Tuesday, April 24, 2012

What If the Unthinkable Happens?

A little different post from me today. Few numbers, just speculation about a possible result of having high government debt and ignoring our national resources.

I’ve pointed out endlessly the issues relating to the economic crisis in Europe. I’ve also mentioned the ongoing situation in the Middle East more than once. And I’ve discussed our own debt and who owns it constantly. The point I’m trying to make here is that there are high tension areas all over the world. And it’s not getting better. I haven’t even mentioned Korea, or Russia.

This kind of world wide tension is what led to both World Wars.

So, what if the unthinkable happens? What if there’s a protracted, conventional, World War? I won’t go completely unthinkable and discuss nuclear options. I’m just talking about conventional warfare with ships, planes, tanks and lots of young men (and women).

Can the United States win such a war? I don’t want to say that I’d bet against us. Americans have a long history of fighting hardest when our backs are against the wall. And we have an incredible military with the best trained soldiers and the best military minds in the world.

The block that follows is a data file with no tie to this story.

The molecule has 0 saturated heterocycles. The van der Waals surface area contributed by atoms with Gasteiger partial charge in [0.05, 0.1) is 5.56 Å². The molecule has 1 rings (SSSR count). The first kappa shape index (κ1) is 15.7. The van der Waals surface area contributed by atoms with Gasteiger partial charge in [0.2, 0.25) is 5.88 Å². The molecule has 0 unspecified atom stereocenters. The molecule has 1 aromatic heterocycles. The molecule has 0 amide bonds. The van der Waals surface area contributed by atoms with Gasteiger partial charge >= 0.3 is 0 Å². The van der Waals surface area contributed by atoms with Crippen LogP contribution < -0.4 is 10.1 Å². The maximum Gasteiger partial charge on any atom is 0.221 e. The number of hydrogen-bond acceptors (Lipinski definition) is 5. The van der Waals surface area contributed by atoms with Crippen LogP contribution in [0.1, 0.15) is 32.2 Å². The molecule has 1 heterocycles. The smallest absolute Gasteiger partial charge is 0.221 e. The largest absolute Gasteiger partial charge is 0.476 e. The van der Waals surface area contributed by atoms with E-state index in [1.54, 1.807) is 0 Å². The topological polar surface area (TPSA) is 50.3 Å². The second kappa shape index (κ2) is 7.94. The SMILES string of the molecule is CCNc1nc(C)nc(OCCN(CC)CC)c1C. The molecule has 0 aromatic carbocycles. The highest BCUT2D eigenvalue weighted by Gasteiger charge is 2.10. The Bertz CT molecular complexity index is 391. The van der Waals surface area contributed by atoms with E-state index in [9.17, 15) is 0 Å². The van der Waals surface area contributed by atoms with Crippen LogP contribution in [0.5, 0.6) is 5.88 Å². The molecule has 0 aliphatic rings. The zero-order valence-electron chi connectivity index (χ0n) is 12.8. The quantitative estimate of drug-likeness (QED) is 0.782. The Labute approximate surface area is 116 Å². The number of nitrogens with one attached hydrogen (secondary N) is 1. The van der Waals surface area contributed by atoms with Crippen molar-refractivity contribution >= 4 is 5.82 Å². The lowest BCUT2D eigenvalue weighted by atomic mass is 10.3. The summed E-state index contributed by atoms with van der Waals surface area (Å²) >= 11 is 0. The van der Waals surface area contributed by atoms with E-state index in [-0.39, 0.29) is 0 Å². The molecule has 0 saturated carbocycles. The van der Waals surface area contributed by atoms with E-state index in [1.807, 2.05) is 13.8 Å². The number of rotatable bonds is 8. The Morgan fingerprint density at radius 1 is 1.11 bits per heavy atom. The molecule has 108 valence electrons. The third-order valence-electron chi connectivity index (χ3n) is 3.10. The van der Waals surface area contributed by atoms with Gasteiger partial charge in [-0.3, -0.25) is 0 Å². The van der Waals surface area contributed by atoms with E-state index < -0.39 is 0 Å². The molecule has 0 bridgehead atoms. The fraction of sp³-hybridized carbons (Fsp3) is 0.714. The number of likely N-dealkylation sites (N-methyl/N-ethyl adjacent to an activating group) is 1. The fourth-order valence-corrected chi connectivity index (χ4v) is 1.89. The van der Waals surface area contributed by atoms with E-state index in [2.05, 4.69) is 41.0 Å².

But the odds would definitely be stacked against us.

We certainly don’t seem to have the patience for a four year effort like WWI and WWII. Remember, after two weeks of the War in Iraq, the press was already using the word “quagmire”. It was such a huge issue in the 2004 Presidential race that the Democrats nominated an anti-war hero.

Conventional wars cost a lot of money. How will the United States finance the war effort? The countries that have been buying most of our debt are the countries we’re most likely to be at war with. We’d have to sell war bonds. But we’d still have to finance our existing debt. Which would mean more bonds. And we have a weakened economy. Who’s going to be able to buy the bonds?

What about natural resources? How are we going to power our ships and planes? The countries that have been selling us most of our oil are also the countries we’re most likely to be at war with. We’re not drilling enough here or refining enough here to do it on our own. And it would take money and time to get that infrastructure going again, particularly the refineries.

And it’s not just oil. Building refineries, ships, planes, weapons requires lots of steel. Steel production in the United States is barely a quarter of what it was in 1973. How long would it take to get steel production back up to the levels we’d need for a protracted war? And how much would that cost?

Could we win? I honestly don’t know.

Fortunately, there’s little to no chance of the unthinkable happening, right?

Right?

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